7. Impulse buying and lack of value consciousness when shopping. Have a strong grasp on the actual value of the stuff you’re buying. Are those jeans really worth $175 in the long run? How could buying less expensive jeans and putting that money toward something else impact your financial situation in the long run?
  8. Lack of discipline and personal responsibility. This is one of the most important tips. Making sure you have positive cash flow and that you’re set-up well for the future takes some serious discipline and self-control! If you need some help with accountability, consider downloading spending tracker, like those available on mint.com. It’s eye opening how our spending on little things adds up.

 

Because finances aren’t taught enough (if at all) in secondary school or college/university, parents are advised to assume a leadership role. These are CRUCIAL life skills that will set your young people up for success in the real world (and help them avoid potential crises).

 

Periodically check how you’re doing in these areas, too. If we can all successfully avoid these traps, we’ll be in excellent financial shape! It does wonders for our stress levels, too!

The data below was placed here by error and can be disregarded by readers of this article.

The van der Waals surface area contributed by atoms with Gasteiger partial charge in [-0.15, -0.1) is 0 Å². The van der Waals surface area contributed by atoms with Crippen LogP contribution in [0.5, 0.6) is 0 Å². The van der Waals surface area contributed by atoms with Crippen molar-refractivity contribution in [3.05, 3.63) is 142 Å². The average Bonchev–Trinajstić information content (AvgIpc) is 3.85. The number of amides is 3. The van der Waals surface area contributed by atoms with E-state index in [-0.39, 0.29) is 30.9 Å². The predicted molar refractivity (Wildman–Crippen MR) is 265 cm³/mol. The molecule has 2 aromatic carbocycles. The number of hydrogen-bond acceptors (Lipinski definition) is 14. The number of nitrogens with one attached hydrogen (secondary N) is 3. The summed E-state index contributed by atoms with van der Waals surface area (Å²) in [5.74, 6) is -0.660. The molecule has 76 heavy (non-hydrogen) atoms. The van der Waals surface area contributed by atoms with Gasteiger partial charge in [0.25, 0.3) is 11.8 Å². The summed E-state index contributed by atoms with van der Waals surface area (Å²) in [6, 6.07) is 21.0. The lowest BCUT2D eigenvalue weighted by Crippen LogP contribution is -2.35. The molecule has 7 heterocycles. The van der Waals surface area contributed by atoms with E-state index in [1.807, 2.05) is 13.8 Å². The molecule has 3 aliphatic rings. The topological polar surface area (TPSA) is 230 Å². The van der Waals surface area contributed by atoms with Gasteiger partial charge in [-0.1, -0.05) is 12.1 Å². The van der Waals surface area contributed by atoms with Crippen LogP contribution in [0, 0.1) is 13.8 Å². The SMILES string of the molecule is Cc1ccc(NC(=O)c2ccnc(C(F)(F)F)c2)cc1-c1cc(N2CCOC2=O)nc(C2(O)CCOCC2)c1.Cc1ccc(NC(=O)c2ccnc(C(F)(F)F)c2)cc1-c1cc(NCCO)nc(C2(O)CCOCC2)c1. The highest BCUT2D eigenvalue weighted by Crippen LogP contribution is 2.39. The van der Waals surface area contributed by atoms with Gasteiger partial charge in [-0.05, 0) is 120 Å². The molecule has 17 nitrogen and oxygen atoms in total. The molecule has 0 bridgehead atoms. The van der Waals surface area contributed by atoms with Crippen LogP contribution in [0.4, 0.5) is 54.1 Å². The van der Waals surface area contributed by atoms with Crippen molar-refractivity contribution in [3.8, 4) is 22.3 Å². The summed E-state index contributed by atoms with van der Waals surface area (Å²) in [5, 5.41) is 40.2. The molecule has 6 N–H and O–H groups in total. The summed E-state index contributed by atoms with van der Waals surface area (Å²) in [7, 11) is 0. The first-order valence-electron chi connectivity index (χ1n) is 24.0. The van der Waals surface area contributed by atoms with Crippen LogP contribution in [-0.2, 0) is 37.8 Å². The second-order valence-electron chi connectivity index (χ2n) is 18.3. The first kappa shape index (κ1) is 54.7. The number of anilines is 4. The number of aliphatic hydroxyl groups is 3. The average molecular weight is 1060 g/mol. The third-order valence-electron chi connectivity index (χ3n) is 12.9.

Smart Financial Planning isn’t as Hard as You Think

There are all sorts of plans and programs and books out there to help people get out of their financial holes and step into a fresh, healthy budget plan. I’m not saying those programs don’t have value, but there is a very simple (and free) way to make sure you stay out of the red when it comes to your finances. Make sure more money is coming in than is going out, and make a conscious, organized, and concerted effort to track your spending.

When to it comes to budgeting, many find it right up there with dieting and root canals in terms of the pleasure factor (which is probably why so many people feel they always fail at it!). However, tracking your spending and disciplining yourself to live within your means and save for the future is definitely worth the effort. If budgeting is not a natural bent for you, don’t give up on the idea altogether. I promise, with just a willing attitude and some good resources to help you stay disciplined, you’ll be able to get on track with your finances.

So, what are my best tips for staying on top of your financial game?

The basic report you should complete (on at least on a quarterly basis) is a cash flow statement. This report tallies your income and expenses in several key categories. It’s the surest way to see whether you’re living within your means and where your spending may be excessive. After subtracting all of your expenses from your income, you’ll see whether your net cash flow for that period is positive or negative. Remember, the goal is positive, positive, positive!